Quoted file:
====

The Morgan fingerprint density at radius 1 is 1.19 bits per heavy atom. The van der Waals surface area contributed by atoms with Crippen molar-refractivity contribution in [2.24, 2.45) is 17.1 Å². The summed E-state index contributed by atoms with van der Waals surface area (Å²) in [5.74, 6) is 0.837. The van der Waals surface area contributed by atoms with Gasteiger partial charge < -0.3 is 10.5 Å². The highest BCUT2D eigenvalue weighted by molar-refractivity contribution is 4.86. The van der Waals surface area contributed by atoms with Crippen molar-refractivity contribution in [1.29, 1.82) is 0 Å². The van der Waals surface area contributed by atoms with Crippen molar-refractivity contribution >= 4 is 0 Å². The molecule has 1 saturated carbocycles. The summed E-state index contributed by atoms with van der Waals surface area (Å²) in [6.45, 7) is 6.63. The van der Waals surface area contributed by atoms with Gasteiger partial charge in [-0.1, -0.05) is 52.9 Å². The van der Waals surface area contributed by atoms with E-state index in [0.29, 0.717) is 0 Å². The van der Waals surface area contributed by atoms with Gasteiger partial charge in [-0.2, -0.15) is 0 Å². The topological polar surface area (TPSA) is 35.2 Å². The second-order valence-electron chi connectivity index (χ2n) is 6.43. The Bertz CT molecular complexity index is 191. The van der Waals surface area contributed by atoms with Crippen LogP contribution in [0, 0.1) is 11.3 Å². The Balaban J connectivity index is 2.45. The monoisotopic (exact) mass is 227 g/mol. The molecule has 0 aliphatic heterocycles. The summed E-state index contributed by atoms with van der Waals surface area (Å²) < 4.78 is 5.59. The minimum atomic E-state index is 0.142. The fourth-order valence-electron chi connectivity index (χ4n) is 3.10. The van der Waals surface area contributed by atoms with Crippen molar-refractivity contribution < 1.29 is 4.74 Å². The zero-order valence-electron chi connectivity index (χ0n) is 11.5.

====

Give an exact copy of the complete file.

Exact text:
The Morgan fingerprint density at radius 1 is 1.19 bits per heavy atom. The van der Waals surface area contributed by atoms with Crippen molar-refractivity contribution in [2.24, 2.45) is 17.1 Å². The summed E-state index contributed by atoms with van der Waals surface area (Å²) in [5.74, 6) is 0.837. The van der Waals surface area contributed by atoms with Gasteiger partial charge < -0.3 is 10.5 Å². The highest BCUT2D eigenvalue weighted by molar-refractivity contribution is 4.86. The van der Waals surface area contributed by atoms with Crippen molar-refractivity contribution in [1.29, 1.82) is 0 Å². The van der Waals surface area contributed by atoms with Crippen molar-refractivity contribution >= 4 is 0 Å². The molecule has 1 saturated carbocycles. The summed E-state index contributed by atoms with van der Waals surface area (Å²) in [6.45, 7) is 6.63. The van der Waals surface area contributed by atoms with Gasteiger partial charge in [-0.1, -0.05) is 52.9 Å². The van der Waals surface area contributed by atoms with E-state index in [0.29, 0.717) is 0 Å². The van der Waals surface area contributed by atoms with Gasteiger partial charge in [-0.2, -0.15) is 0 Å². The topological polar surface area (TPSA) is 35.2 Å². The second-order valence-electron chi connectivity index (χ2n) is 6.43. The Bertz CT molecular complexity index is 191. The van der Waals surface area contributed by atoms with Crippen LogP contribution in [0, 0.1) is 11.3 Å². The Balaban J connectivity index is 2.45. The monoisotopic (exact) mass is 227 g/mol. The molecule has 0 aliphatic heterocycles. The summed E-state index contributed by atoms with van der Waals surface area (Å²) < 4.78 is 5.59. The minimum atomic E-state index is 0.142. The fourth-order valence-electron chi connectivity index (χ4n) is 3.10. The van der Waals surface area contributed by atoms with Crippen molar-refractivity contribution < 1.29 is 4.74 Å². The zero-order valence-electron chi connectivity index (χ0n) is 11.5.